Witness: "Everything was on fire. Women and children were burning."
33 people are killed and 75 are injured at the historic Qissa Khawani bazaar
A car carrying 220 kilograms of explosives blows up
Peshawar has endured a violent week, with 98 others killed in blasts
By Zahir Shah Sherazi and Holly Yan
PESHAWAR, Pakistan (CNN) -- At least 33 people were killed and 75 were wounded after a bomb exploded at a bazaar in Peshawar, Pakistani authorities said.
A car carrying 220 kilograms (440 pounds) of explosives detonated in the city's historic Qissa Khawani bazaar, destroying at least 10 shops, several vehicles and leaving a huge crater, said Shafqat Malik, chief of the bomb disposal unit.
Qissa Khawani bazaar, or the "storytellers' market," was the site of a bloody massacre in April 1930 when British soldiers fired on peaceful demonstrators, killing hundreds. At the time, Pakistan was part of India -- and India was under British rule.
Alamzeb Khan was working at a nearby tea stall when he felt the earth shake. The impact of the blast knocked him to the ground.
"When I got up, everything was on fire. Women and children were burning in (a) Suzuki pickup, and a number of vehicles were destroyed, besides the shops (that) were also on fire," Khan said.
The death toll is expected to rise, as most of the wounded are critically injured, said Dr. Arshad Javed, chief executive of Lady Reading Hospital in Peshawar.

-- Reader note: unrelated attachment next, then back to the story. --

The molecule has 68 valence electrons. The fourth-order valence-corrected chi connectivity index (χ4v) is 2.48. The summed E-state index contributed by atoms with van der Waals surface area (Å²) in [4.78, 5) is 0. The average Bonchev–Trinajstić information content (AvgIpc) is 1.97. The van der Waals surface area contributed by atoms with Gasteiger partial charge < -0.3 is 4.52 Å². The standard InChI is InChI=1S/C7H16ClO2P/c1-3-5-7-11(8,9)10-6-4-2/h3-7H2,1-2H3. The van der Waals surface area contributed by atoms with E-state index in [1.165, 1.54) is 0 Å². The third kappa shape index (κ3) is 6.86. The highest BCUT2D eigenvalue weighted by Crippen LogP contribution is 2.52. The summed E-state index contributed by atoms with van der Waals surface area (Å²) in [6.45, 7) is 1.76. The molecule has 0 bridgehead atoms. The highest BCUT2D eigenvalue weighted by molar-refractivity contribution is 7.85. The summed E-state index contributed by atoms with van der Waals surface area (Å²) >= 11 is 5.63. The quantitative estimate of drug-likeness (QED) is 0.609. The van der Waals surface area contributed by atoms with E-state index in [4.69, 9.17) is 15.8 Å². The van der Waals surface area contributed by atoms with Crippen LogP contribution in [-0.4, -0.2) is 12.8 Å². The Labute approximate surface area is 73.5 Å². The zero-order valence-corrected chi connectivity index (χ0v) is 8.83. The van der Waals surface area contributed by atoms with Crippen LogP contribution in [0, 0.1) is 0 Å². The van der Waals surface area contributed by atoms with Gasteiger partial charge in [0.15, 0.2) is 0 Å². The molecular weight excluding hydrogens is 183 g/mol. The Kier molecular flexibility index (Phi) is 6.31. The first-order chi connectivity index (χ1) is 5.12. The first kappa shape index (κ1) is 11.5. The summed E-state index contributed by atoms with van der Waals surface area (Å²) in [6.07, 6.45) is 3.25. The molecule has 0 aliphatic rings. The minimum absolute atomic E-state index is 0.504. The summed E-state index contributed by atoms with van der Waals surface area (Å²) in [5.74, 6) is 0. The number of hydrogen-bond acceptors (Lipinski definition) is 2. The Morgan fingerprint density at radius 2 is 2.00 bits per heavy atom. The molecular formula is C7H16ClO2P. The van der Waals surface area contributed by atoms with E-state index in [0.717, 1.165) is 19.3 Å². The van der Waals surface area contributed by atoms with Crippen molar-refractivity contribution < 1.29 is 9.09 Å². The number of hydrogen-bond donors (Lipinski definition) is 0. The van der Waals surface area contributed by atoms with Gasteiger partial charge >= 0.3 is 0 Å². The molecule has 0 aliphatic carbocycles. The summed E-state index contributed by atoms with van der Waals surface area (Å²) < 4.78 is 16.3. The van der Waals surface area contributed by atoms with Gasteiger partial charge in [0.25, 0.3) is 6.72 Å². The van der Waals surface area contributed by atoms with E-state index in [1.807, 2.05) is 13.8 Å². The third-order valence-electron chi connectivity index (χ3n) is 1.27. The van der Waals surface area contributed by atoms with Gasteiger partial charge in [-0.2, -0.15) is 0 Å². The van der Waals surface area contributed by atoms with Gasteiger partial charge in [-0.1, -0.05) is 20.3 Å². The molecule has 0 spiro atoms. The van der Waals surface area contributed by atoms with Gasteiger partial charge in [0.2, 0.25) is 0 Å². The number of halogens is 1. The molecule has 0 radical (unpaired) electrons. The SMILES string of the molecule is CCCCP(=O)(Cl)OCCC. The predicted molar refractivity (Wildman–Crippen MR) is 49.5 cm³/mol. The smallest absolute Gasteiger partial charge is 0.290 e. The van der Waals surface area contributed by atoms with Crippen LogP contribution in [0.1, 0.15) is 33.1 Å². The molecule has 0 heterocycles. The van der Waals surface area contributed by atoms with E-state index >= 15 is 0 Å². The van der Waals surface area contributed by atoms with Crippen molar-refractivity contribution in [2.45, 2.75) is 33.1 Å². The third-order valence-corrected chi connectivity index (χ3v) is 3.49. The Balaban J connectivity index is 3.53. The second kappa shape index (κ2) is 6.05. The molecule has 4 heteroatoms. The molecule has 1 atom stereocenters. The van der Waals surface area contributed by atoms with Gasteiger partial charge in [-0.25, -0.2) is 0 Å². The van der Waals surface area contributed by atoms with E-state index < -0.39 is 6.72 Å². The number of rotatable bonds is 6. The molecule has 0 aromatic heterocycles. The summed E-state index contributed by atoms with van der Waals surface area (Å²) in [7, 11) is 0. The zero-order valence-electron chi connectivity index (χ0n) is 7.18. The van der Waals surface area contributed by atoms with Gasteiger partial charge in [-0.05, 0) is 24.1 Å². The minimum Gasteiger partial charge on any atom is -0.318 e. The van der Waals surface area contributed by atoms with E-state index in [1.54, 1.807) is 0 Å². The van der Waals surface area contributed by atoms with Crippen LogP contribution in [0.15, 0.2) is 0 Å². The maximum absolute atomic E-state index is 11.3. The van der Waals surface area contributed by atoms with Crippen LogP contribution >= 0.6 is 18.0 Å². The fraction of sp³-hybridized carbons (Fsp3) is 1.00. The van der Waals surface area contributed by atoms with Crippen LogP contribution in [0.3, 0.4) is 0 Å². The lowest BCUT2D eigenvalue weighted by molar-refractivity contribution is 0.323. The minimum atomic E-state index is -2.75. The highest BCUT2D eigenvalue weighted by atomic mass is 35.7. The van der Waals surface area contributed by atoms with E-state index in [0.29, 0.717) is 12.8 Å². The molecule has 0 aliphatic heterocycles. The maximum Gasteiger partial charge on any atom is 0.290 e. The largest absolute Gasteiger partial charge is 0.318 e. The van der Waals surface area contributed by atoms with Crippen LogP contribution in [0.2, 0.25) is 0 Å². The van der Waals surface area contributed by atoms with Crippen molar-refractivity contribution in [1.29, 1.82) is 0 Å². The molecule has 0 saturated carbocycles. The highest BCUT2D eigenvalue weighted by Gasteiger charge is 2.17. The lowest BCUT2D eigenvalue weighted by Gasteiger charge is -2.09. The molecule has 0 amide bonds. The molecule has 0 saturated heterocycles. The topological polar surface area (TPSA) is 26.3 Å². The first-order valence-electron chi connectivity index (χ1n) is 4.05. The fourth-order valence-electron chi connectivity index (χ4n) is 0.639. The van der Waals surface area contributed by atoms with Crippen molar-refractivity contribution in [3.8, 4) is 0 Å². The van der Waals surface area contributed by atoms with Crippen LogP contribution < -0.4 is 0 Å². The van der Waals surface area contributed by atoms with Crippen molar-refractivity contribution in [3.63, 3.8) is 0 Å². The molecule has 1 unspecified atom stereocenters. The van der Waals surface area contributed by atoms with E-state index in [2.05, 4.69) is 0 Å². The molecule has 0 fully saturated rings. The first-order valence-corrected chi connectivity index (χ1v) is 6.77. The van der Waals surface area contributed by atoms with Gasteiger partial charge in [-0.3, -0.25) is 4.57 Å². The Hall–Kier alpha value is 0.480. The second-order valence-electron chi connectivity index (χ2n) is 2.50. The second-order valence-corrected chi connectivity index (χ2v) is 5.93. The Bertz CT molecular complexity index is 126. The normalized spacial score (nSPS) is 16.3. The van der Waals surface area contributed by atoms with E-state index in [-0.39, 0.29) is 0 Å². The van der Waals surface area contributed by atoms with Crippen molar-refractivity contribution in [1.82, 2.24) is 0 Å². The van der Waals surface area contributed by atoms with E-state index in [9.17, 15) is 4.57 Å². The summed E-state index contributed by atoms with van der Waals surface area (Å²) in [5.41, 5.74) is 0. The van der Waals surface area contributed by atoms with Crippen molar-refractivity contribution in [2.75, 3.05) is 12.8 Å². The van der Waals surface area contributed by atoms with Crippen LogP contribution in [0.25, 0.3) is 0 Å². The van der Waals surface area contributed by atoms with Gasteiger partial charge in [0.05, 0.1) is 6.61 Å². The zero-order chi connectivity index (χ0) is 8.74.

A gruesome week
Peshawar, the capital of Pakistan's volatile Khyber Pakhtunkhwa province, has endured a violent week.
On Monday, 81 people were killed in a suicide bombing at a Protestant church in one of the deadliest attacks ever on the Christian community in Pakistan.
A splinter group of the Pakistani Taliban claimed responsibility, saying the attack was in response to U.S. drone strikes in tribal areas.
And on Friday, at least 17 people were killed and more than 30 others wounded in an explosion that ripped through a bus carrying government employees.
Sikander Khan Sherpao, senior minister of Khyber Pakhtunkhwa, suggested the attack had been carried out by forces wanting to sabotage recent efforts by the national government to pursue peace talks with the Pakistani Taliban.
No group immediately claimed responsibility for Sunday's attack at the bazaar.
Khyber Pakhtunkhwa is rife with Islamic extremists and has been the site of clashes between Pakistani security forces and militants.
Earlier this month, Pakistani officials announced plans to pursue peace talks with Taliban militants and withdraw troops from parts of the volatile northwestern region, which borders Afghanistan.
CNN's Holly Yan reported and wrote from Atlanta; journalist Zahir Shah Sherazi reported from Peshawar.
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